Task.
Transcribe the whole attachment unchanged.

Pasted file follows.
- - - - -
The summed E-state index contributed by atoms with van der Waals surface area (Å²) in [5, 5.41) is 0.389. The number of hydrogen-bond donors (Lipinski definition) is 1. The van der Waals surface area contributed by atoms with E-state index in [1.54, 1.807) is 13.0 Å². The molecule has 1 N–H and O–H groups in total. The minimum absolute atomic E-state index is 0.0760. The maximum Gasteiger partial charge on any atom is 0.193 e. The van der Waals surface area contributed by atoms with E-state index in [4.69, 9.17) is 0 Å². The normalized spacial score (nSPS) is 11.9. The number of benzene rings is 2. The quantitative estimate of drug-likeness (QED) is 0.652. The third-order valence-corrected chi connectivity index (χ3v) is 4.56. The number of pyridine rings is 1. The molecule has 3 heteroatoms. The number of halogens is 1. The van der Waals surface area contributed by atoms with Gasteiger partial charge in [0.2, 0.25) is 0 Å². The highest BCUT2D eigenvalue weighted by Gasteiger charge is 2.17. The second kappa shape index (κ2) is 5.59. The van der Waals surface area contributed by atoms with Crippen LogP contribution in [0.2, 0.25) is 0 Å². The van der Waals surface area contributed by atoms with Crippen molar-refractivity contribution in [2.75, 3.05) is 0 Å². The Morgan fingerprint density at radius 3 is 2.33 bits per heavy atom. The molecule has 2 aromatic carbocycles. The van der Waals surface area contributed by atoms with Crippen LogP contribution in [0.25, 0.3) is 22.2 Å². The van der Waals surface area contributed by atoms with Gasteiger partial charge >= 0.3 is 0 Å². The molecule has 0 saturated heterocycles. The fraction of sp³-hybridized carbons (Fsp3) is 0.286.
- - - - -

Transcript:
The summed E-state index contributed by atoms with van der Waals surface area (Å²) in [5, 5.41) is 0.389. The number of hydrogen-bond donors (Lipinski definition) is 1. The van der Waals surface area contributed by atoms with E-state index in [1.54, 1.807) is 13.0 Å². The molecule has 1 N–H and O–H groups in total. The minimum absolute atomic E-state index is 0.0760. The maximum Gasteiger partial charge on any atom is 0.193 e. The van der Waals surface area contributed by atoms with E-state index in [4.69, 9.17) is 0 Å². The normalized spacial score (nSPS) is 11.9. The number of benzene rings is 2. The quantitative estimate of drug-likeness (QED) is 0.652. The third-order valence-corrected chi connectivity index (χ3v) is 4.56. The number of pyridine rings is 1. The molecule has 3 heteroatoms. The number of halogens is 1. The van der Waals surface area contributed by atoms with Gasteiger partial charge in [0.2, 0.25) is 0 Å². The highest BCUT2D eigenvalue weighted by Gasteiger charge is 2.17. The second kappa shape index (κ2) is 5.59. The van der Waals surface area contributed by atoms with Crippen LogP contribution in [0.2, 0.25) is 0 Å². The van der Waals surface area contributed by atoms with Crippen molar-refractivity contribution in [2.75, 3.05) is 0 Å². The Morgan fingerprint density at radius 3 is 2.33 bits per heavy atom. The molecule has 2 aromatic carbocycles. The van der Waals surface area contributed by atoms with Crippen LogP contribution in [0.25, 0.3) is 22.2 Å². The van der Waals surface area contributed by atoms with Gasteiger partial charge >= 0.3 is 0 Å². The molecule has 0 saturated heterocycles. The fraction of sp³-hybridized carbons (Fsp3) is 0.286.